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Say I roll over my ira into a roth IRA. THe 1st year my wife and myself are under the cap as far as joint sallary go. Year 2 we make more than the cap. What happens? What should we do?

Thanks
Jon Emmet
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jemmet:
<<Say I roll over my ira into a roth IRA. The 1st year my wife and myself are under the cap as far as
joint salary go. Year 2 we make more than the cap. What happens? What should we do?>>

Which cap are you talking about? The 100K max AGI to convert or the 150K cap to contribute? If your entire Trad. IRA was converted this year, then next year's salary doesn't matter, you don't need to convert any more money (& aren't required to "un-convert," either). This includes if you took the 4 year ratable spread of the conversion income, since the conversion money doesn't count towards the $100K AGI limit (but it does in the other respects).
If you're talking about Roth contributions, the same logic applies: if you're under the max AGI, you may contribute. If you're over the limit, you need not remove money from the account; you just can't contribute any more.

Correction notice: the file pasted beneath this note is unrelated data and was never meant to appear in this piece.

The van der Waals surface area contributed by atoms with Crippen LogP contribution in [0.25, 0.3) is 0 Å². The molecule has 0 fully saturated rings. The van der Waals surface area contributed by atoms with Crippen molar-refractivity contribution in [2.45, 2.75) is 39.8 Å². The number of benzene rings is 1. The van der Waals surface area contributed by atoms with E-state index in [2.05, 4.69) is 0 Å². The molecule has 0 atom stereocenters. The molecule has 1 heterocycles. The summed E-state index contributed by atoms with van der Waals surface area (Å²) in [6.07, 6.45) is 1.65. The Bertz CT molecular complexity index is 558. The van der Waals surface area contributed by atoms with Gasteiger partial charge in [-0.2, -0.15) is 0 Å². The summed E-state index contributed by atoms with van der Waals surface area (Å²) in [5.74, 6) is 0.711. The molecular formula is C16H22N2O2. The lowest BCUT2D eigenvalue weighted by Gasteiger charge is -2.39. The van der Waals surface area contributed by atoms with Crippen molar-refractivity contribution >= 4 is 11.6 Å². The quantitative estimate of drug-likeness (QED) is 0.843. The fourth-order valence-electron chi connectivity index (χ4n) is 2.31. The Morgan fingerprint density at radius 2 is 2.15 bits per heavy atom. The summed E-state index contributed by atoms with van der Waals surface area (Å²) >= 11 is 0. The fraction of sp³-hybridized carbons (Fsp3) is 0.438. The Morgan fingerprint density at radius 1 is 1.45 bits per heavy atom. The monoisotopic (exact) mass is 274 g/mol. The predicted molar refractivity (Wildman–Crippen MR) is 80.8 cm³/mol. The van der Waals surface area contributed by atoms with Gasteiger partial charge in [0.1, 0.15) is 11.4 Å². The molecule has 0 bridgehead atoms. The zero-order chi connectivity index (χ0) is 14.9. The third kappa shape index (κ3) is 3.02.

Chris
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Greetings, Jon, and welcome. You asked:

<<Say I roll over my ira into a roth IRA. THe 1st year my wife and myself are under the cap as far as joint sallary go. Year 2 we make more than the cap. What happens? What should we do?>>

I assume you mean that in the year of the rollover your joint AGI is $100K or less and that in the following year it exceeds $100K. In that instance, all that happens is you are unable to rollover any additional IRAs to a Roth. The rollover in the prior year is completely unaffected. All that counts is your AGI in the year the rollover occurs.

Regards….Pixy
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I believe that everyone should buy a $2000 Roth IRA every year if he or she qualifies.

If your income is too high this year for a Roth, buy a conventional non deductable IRA. The time may come when your earnings may not preclude converting to a Roth in a future year.

If earnings should ever permit, put the maximum amount you qualify for into a deductable IRA.

Everyone who works can qualify for some kind of IRA.

The Roth is the best bet in the long run, whether purchased as such initially or converted at some future point.

Ther are good reasons for this strategy. Have a look at some of the outstanding info on IRAs at http://www.rothira.com

Much food for thought if you have the time to study it.

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